Using the same artwork as the Japanese release but with a much better looking logo, the new mobile suit that hits the scene gets the primary shot here with a lightly shadowed image of a serious faced Kira behind it. The cover's not as solid as some of the last ones but I still like it overall. The back cover provides several shots from the show and some additional artwork and has a few paragraphs worth of summary. The discs episode numbers and titles are listed here while the volume numbering is found only on the spine. The usual production and technical information is along the back cover as well though I continue to wish that Bandai would adapt the technical grid. The insert replicates the front cover but minus a few of the logos and it opens to a two panel spread that has a variety of Alliance and ZAFT terms to understand. Menu:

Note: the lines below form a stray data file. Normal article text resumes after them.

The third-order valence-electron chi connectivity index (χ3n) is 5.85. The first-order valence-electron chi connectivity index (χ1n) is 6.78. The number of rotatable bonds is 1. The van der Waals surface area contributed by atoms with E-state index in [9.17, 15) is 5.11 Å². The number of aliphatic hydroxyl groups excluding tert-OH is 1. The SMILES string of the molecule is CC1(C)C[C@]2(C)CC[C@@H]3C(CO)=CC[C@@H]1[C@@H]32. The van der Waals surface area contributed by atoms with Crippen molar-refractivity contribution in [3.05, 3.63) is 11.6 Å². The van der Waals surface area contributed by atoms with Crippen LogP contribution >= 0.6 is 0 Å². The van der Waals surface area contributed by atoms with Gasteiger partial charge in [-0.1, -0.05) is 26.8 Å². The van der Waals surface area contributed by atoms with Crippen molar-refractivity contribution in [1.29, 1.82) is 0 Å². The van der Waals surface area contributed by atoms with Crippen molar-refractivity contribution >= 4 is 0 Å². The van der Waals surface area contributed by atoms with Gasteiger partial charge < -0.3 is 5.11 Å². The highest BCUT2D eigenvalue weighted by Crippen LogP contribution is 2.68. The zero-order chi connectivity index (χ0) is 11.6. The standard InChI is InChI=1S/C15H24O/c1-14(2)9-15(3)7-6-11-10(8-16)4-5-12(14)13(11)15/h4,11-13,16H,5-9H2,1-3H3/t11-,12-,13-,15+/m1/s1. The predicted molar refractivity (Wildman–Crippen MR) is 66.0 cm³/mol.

The menu is nicely done for the show. The main menu is a close-up of the Strike Gundam's face where you see just about half of it. Inside the eye socket is some brief bits of animation playing, all set to some instrumental music from the show. The layout is easy to navigate and provides quick access to each of the episodes and other submenus. Access times are nice and fast and the disc was responsive to my players preset languages.Extras:
Mirroring the last volume with only a minor change, we get some good materials here but still wish that Gundam series in general did more with them. We get another set of mechanical files and the ghost in the shell game trailer (why?). The third opening sequence is done in textless form again with the new song that goes with it and we also get the Nami Tamaki music video for her song "Believe" again.Content:
(please note that content portions of a review may contain spoilers)